N.H. Doctor: Restrictions On Teaching About Racism And Sexism 'A Threat' To Education And Patient Care
A new law restricts the ways racism, sexism and other forms of oppression can be taught in public schools. But it also applies to publicly-funded medical institutions that provide training and care.
All Things Considered host Peter Biello spoke with Dr. Marie Ramas, medical director of Gatehouse Treatment Center in Nashua and president-elect of the New Hampshire Academy of Family Physicians, about how these new restrictions will impact medical education and care. Below is a transcript of their conversation.
Peter Biello: This is All Things Considered on NHPR. I'm Peter Biello. Following the passage of the new budget, the state recently issued guidance on how topics like racism and sexism can be talked about in publicly funded institutions — that includes medical clinics and schools that receive state money. Dr. Marie Ramas is the medical director of Gatehouse Treatment Center in Nashua and president-elect of the New Hampshire Academy of Family Physicians. She's with me to talk about how these new restrictions could impact medical care in the Granite State.
Dr. Ramas, thank you very much for speaking with me.
Dr. Marie Ramas: Thank you for having me.
Peter Biello: How are people training to work in medicine on any level currently taught about racism and sexism?
Dr. Marie Ramas: This has been an evolving topic, particularly over the last five years in the practice of medicine. Previously, there was really no formal discussion on race and racism and its effects in medicine. But in the last five years, ACGME, which is a national accrediting body for residencies and medical schools, as well as other houses and regulatory bodies within the structure of medicine, have formalized requirements for training in order to better understand our patients within their social and historical context.
Now, there's requirements from residency programs to do trainings on implicit bias. For instance, understanding what cultural awareness and how that would apply to our patient care. And then also, which I think is more recently has been discovered, is understanding the historical manifestations of the practices that we have within medicine as well.
Peter Biello: With this new law, how would those things change? Would they change?
Dr. Marie Ramas: This law is particularly for public institutions that receive funding. But the danger behind that is that with our private entities and teaching bodies within the state of New Hampshire, there are typically alliances and relationships with state- and grant-funded opportunities. And so there's a gray area to [how] funding affects our medical and nursing education. And so it's difficult because now there's fear within teaching bodies of even speaking about concepts of race and racism and its effects on students, trainees and the patients that we serve.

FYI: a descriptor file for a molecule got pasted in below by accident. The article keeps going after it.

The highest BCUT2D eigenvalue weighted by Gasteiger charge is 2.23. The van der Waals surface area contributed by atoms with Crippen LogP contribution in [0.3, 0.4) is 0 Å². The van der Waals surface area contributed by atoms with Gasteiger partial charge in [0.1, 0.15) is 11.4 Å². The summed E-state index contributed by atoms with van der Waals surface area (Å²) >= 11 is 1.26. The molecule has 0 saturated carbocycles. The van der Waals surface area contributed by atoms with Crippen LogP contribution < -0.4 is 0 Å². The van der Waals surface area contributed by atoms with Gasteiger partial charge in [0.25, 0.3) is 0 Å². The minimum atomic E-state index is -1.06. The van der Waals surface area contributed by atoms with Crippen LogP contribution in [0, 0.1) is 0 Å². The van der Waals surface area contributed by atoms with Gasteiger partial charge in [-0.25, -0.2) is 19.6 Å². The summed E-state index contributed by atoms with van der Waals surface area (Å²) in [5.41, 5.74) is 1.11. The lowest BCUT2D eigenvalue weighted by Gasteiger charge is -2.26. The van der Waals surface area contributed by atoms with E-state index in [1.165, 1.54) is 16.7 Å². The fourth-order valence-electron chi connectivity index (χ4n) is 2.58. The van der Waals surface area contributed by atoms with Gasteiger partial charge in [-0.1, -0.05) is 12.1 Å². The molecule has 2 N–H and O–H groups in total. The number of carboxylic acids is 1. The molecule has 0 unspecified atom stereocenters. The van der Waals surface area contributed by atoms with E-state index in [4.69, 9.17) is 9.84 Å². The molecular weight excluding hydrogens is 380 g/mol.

Peter Biello: It seems like what you're saying is that the same fear that some public school teachers have expressed regarding this law and their ability to talk freely about racism and sexism and how it operates in our society, those same fears are present in those who are teaching people preparing to work in the medical field.
Dr. Marie Ramas: Definitely. And I would be even stronger. It's not just a fear, it's a threat. And again, these types of legislation are specifically in threat of the progress that has been made in helping us understand our patients and do no harm to our patients and our community.
Peter Biello: I want to ask you about a specific example. Studies have shown that many doctors believe Black patients experience pain at a lower level than white patients. Now that this law is in effect, how might it play into this false idea?
Dr. Marie Ramas: I think this is where the trouble lies. Racism has been, for instance, declared as a public health emergency by both the [Centers for Disease Control and Prevention] and multiple medical bodies within the last year to two years. There is evidence and scientific evidence that shows the effects of racism and structural racism and how it affects downstream consequences to patients' health experience. Pain is one of them. And so when we're talking about science, we have to use our best judgment.
The wording within the law at this point is very vague and it's left to the vices of subjectivity. But as a physician-scientist, I have to work within evidence-based practices. So, I will be interested to see, as we are working in this new climate, how the state is going to both justify and reconcile the subjective components of the law with the objective practices within our institutions.
Peter Biello: What advice would you give those folks who are teaching future medical professionals and trying to teach them about how racism and sexism exist in the medical field?
Dr. Marie Ramas: I think this is the time for our trainers and our institutions to come together and to really decide what is of importance, for both our trainees to make sure that they are well prepared and that they are able to graduate with the information that our accrediting bodies have required of us, we need to make sure that we're doing what we can to prepare our students, and that's going to take a joint effort.
Peter Biello: Dr. Marie Ramas is the medical director of Gatehouse Treatment Center in Nashua and president-elect of the New Hampshire Academy of Family Physicians. Thank you very much for speaking with me.
Dr. Marie Ramas: My pleasure, Peter. Thank you.